Chinese Learning for Ethnic Minorities in Hong Kong — Challenges and the Way Forward
POVERTY AMONG ETHNIC MINORITIES IN HONG KONG
23.9 percent of Hongkongers of Southeast Asian and South Asian origin are poor – 3.5 percentage points higher than the city-wide figure.
Despite the fact that many ethnic minority people have been living in Hong Kong for years, they have often been excluded in society. The greatest obstacle is that they cannot master the native language of the city they live in – whether in terms of speaking Cantonese or reading and writing Chinese.
Since the handover, Chinese has become more widely used – proficiency in the language is now a compulsory local university admissions requirement, as well as a requirement for the recruitment and promotion of civil servants. Furthermore, organisations value employees more if they are biliterate and trilingual; government documents and notices are often only available in Chinese. With these changes, the problem has become increasingly worse for ethnic minorities in Hong Kong.
A lack of opportunities to learn and communicate in Chinese
Most ethnic minority people do not use Chinese at home or in their social circles. Classes are conducted in English if they study at schools that admit more non-Chinese speaking students. Students who mainly befriend those who are of the same ethnicity lack opportunities to learn and communicate in Chinese, and no one is able to help with their Chinese language studies at home. There is even a lack of resources to alleviate the problem for low-income ethnic minority families. The stress many of them are under gradually makes them lose interest in learning Chinese. Oftentimes, all they can do is sit in class and wait until it ends.
In 2006, the government granted its first subsidy to schools to provide Chinese learning support to non-Chinese speaking students. The situation improved a little. Still, ethnic minority children do not have Chinese language skills comparable to that of Chinese-speaking students. What’s more, some have the added burden of having to study other subjects in Chinese.
Poor Chinese language skills have made it almost impossible for ethnic minority students to attain Level 3 in HKDSE (Chinese Language), which is the minimum requirement for university admission. So, 80 per cent of ethnic minority students choose to take the General Certificate of Secondary Education (GCSE) Chinese examination or other exams in order to get ‘alternative Chinese qualifications’ in Joint University Programmes Admission System instead. The only issue with this is that according to local standards, the GCSE Chinese standard is only equivalent to a Primary 3 to junior secondary student’s Chinese level. Students with ‘alternative Chinese qualifications’ cannot apply for degrees in Journalism, Social Work, Nursing and Education. Leaving their Chinese at this level is also not enough for them to master reading and writing in Chinese even if they are accepted into local universities.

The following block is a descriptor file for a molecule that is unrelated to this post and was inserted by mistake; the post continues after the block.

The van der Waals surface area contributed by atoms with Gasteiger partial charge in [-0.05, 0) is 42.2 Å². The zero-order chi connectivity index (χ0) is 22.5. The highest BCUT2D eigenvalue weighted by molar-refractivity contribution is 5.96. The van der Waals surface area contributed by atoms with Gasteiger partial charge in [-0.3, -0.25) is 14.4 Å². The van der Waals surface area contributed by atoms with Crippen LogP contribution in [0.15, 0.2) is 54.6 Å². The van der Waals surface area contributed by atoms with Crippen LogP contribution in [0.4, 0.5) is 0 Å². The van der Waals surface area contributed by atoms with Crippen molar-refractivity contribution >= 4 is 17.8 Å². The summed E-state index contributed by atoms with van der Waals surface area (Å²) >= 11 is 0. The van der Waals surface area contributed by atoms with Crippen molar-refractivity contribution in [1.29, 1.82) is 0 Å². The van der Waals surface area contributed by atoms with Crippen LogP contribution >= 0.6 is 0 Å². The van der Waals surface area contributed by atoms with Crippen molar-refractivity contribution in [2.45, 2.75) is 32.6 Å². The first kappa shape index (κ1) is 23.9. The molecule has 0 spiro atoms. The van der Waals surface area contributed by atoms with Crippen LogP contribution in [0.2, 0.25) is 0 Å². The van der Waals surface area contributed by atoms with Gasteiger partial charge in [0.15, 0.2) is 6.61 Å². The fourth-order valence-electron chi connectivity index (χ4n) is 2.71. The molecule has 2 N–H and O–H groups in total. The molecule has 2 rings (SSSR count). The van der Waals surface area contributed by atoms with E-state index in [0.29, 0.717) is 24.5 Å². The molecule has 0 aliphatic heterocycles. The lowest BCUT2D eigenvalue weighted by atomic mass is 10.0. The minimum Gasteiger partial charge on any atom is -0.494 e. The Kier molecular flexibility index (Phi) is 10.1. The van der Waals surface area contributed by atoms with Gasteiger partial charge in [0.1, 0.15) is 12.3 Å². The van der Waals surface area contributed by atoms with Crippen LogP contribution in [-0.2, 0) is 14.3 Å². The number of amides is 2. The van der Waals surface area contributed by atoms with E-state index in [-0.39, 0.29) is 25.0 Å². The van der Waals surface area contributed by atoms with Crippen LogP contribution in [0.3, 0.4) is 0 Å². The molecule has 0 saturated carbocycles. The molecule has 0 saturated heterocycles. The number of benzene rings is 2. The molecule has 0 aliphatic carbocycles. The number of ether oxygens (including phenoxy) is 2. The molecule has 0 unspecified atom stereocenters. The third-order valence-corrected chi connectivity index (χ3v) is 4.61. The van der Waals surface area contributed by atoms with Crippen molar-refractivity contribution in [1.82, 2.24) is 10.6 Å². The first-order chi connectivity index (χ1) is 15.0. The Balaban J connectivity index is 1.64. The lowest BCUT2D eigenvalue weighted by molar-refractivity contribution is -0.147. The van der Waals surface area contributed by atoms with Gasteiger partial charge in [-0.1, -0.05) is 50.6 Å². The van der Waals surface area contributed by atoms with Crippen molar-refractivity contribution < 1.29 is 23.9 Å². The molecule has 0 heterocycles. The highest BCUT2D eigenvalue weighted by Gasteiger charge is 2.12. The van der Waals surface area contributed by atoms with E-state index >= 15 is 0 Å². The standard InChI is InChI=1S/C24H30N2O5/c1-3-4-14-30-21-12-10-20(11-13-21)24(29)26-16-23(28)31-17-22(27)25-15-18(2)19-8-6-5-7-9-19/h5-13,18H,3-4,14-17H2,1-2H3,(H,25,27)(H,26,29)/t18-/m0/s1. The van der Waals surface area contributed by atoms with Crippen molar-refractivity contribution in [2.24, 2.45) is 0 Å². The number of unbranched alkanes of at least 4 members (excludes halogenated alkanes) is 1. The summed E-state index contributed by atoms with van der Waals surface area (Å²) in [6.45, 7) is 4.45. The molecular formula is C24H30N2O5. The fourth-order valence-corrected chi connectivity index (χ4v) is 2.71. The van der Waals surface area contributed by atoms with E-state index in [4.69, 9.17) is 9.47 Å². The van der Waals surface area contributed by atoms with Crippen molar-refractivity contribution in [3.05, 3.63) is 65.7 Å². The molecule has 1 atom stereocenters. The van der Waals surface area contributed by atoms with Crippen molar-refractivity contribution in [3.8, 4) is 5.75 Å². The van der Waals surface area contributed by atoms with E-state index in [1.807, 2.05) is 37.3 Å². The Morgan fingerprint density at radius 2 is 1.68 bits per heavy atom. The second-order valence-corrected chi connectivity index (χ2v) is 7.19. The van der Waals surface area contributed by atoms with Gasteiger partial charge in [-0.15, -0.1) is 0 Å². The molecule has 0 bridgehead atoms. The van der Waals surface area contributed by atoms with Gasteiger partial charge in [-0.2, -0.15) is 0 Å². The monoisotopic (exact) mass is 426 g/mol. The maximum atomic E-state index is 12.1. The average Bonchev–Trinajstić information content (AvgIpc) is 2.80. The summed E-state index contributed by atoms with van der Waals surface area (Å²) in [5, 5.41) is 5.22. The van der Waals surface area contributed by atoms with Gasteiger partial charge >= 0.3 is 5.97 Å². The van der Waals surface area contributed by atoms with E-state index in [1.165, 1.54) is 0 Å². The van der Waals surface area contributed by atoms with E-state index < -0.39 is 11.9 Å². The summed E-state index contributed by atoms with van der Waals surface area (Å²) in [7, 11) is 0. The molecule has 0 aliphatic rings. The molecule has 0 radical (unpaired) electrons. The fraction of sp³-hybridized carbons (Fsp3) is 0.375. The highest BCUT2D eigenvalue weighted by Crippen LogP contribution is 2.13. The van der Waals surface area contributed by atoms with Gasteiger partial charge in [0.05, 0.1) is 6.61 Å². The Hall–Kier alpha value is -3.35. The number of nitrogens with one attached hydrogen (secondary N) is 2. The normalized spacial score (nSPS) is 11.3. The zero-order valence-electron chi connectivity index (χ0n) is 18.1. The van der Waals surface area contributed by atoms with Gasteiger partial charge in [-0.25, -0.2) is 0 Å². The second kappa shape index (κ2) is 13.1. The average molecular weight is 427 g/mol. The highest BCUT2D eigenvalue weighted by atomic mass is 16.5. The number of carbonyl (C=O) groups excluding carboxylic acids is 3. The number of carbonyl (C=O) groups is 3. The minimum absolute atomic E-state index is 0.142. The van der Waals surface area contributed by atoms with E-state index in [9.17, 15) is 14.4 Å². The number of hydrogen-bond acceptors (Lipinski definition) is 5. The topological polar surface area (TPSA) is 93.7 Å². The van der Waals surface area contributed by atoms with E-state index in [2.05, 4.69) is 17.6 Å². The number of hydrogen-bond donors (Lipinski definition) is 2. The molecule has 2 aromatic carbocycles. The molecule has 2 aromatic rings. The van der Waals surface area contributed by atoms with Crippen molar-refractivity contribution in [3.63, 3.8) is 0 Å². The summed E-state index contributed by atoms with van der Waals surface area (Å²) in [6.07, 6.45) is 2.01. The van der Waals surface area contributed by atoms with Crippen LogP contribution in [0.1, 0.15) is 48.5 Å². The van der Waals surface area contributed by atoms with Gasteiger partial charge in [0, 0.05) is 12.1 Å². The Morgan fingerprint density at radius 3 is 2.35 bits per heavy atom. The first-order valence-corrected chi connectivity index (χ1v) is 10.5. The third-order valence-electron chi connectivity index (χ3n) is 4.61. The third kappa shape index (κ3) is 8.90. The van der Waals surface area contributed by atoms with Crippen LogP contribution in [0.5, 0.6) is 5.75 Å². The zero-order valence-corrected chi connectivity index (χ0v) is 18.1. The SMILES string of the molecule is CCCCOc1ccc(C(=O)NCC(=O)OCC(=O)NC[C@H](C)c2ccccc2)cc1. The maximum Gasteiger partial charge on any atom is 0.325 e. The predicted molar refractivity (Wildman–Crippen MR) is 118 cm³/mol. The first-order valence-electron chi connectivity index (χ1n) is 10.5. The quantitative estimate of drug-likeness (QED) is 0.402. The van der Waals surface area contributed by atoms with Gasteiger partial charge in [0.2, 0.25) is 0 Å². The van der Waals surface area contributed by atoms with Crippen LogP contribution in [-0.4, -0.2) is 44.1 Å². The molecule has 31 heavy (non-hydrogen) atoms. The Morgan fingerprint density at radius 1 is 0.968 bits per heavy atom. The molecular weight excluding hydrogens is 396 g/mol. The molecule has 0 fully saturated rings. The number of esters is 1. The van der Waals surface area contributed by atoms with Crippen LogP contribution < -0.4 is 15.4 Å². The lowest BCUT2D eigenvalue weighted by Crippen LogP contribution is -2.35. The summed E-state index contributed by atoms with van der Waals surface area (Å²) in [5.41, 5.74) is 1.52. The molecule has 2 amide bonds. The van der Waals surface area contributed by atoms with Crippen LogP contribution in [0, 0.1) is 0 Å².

Poor language skills affects job prospects
Poor grades, low self-esteem, lack of motivation, worse grades: this is a vicious cycle that hinders the psychological and personal growth of ethnic minority students.
Unfortunately, this describes many young ethnic minorities’ learning experience in Hong Kong. Many of them start working once they graduate from secondary school; only a small number of them are able to pursue a tertiary education thereafter. Opportunities for social mobility are greatly limited among ethnic minority youths who have a low level of education, poor Chinese language skills and a small social network in Hong Kong today.
There are even fewer opportunities to learn Chinese for ethnic minority people who arrive in Hong Kong after the age of 15. With few available options to study Chinese, they are often limited to ‘3D jobs’ – jobs that are dirty, dangerous and demeaning. What is worse is that it is common for them to take up two jobs because of how little each job pays. Even if they wanted to learn Chinese, the existing Chinese language programmes for adults are often short and lack systematic curricula, which makes it hard for them to master the language and use it in their daily lives.
A lack of support from the government